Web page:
Brittany Luse, Eric Eddings

In the wake of recent protests, media organizations are facing criticism for the lack of equality for Black employees. Meanwhile, podcast creators are still trying to find a balance between reach, compensation, and ownership for their relatively new medium. That dynamic has led to an imbalance of power within the industry, often at the expense of people of color. Speaking to Kameel Stanley in Nieman Lab, The Nod co-host Brittany Luse expressed her frustration with how many Black creators get the short end of the stick:

“Is it fair to say that the work of Black creatives is consistently undervalued across many industries, if not all industries? I think that it’s fair to say that,” said Luse. “So I think it would be naive of me to think that us being Black had nothing to do with the fact that we don’t own The Nod brand. We don’t own the episodes of our show. We don’t have any claim—zero—of our IP.”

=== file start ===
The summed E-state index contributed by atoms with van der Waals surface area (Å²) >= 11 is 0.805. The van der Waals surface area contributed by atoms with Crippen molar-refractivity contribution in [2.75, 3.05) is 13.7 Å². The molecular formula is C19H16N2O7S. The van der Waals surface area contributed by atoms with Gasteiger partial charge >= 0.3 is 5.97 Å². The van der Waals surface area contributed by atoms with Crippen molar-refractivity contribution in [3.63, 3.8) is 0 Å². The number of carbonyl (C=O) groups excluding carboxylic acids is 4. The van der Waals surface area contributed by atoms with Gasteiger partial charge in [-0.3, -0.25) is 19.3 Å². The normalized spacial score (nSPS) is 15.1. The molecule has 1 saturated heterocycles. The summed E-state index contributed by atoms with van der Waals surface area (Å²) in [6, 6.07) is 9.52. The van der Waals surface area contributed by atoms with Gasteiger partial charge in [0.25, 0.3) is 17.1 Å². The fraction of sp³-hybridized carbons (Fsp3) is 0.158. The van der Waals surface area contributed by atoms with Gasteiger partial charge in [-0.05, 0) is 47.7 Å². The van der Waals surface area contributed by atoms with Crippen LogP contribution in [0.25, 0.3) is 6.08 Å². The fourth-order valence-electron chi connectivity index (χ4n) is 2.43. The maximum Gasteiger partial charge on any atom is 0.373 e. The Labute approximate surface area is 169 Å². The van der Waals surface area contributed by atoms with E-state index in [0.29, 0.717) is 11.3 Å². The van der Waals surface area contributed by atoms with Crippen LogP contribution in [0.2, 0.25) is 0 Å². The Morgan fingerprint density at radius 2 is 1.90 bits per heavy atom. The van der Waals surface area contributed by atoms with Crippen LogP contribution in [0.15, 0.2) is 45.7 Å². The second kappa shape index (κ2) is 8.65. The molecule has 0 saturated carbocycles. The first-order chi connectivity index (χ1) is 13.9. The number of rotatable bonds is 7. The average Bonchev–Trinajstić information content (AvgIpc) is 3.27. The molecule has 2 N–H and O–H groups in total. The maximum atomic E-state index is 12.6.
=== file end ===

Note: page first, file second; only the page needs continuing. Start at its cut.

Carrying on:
While few creators tied to major platforms like Spotify and iHeartMedia own their IP outright, work on both sides could go a long way to making progress for not just people of color but for everyone. For podcast producers, giving creators partial or full ownership could show they value diverse voices. For creators, IP expert Shaun Spalding offers the following advice: “registering trademarks and copyrights before negotiations begin could also offer creators better protection and leverage.”

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